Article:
A SaaS startup in town hit $1 million in annual recurring revenue, often considered a significant revenue milestone for startups with a SaaS offering, and threw a party to celebrate with employees, investors and friends of the company. The party was held at a popular
Well, the act of celebration drew criticism from certain prominent members of the startup community. Their beef? Some said this celebration was unnecessary and made the startup seem provincial. Others didn’t see the significance of celebrating this revenue milestone making the comparison with an enterprise software license sale which in the 1990s and early 2000s could run in the seven-digits. Yet others thought it a waste of funds.
Having worked with founders of SaaS startups and having had to make enterprise software sales in the early 2000s, I offer a different point of view.
The economics of software has changed tremendously in the last 12 years. While it is much easier to “set-up shop,” meeting buyer expectations of being able to subscribe on a month-to-month basis makes it much harder achieve $1M ARR. For startups with offerings that are priced in the hundreds of dollars per month, this revenue target is even more daunting. But hitting it would imply that a startup has worked through product and operational issues and is ready to scale. The implied expectation is that the next $1 million in ARR would be reached in less time than the first.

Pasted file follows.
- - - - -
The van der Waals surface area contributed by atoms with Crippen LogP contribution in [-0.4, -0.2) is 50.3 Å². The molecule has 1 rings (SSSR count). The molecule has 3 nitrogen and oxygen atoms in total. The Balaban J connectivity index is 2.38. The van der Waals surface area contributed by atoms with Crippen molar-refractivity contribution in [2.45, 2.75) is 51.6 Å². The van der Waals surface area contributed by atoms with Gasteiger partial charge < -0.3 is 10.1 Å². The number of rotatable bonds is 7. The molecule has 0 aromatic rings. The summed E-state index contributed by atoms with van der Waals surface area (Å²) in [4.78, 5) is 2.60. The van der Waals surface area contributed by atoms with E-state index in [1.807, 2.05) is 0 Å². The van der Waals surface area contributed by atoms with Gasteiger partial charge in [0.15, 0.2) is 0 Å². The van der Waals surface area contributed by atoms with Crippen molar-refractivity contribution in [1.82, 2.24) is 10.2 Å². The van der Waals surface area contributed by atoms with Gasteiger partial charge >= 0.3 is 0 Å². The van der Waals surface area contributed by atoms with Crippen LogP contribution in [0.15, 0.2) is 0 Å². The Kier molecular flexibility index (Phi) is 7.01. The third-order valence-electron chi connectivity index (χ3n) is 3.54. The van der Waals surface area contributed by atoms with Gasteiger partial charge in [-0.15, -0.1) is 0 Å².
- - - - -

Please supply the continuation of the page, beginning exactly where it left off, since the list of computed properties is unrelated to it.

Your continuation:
So, yes, it is absolutely necessary to celebrate milestones. Even if simply for employee morale because milestones are just markers along the way to fulfilling the company’s vision. It would behoove founders to understand that it takes a motivated team willing to walk through fire together to get to the next one.
But the expense to be applied to a celebration is one for debate. While I haven’t witnessed anything rivaling the over-indulgent parties of the late 1990s, what are parameters for the scale of celebration?